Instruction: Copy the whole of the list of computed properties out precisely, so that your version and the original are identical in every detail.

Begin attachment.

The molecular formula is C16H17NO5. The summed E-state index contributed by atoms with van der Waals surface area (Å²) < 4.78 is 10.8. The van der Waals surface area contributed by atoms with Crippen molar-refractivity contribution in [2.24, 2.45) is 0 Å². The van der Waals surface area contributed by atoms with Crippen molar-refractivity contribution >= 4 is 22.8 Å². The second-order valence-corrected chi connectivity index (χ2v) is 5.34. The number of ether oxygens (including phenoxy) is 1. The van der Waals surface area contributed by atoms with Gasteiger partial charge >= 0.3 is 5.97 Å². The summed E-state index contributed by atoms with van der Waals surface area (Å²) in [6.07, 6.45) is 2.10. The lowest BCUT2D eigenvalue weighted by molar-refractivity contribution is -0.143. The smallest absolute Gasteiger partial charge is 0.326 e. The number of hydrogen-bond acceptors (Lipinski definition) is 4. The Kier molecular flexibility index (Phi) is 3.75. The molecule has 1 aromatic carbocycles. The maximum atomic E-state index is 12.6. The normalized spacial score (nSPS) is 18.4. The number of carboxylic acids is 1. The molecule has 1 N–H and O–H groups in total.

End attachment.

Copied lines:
The molecular formula is C16H17NO5. The summed E-state index contributed by atoms with van der Waals surface area (Å²) < 4.78 is 10.8. The van der Waals surface area contributed by atoms with Crippen molar-refractivity contribution in [2.24, 2.45) is 0 Å². The van der Waals surface area contributed by atoms with Crippen molar-refractivity contribution >= 4 is 22.8 Å². The second-order valence-corrected chi connectivity index (χ2v) is 5.34. The number of ether oxygens (including phenoxy) is 1. The van der Waals surface area contributed by atoms with Gasteiger partial charge >= 0.3 is 5.97 Å². The summed E-state index contributed by atoms with van der Waals surface area (Å²) in [6.07, 6.45) is 2.10. The lowest BCUT2D eigenvalue weighted by molar-refractivity contribution is -0.143. The smallest absolute Gasteiger partial charge is 0.326 e. The number of hydrogen-bond acceptors (Lipinski definition) is 4. The Kier molecular flexibility index (Phi) is 3.75. The molecule has 1 aromatic carbocycles. The maximum atomic E-state index is 12.6. The normalized spacial score (nSPS) is 18.4. The number of carboxylic acids is 1. The molecule has 1 N–H and O–H groups in total.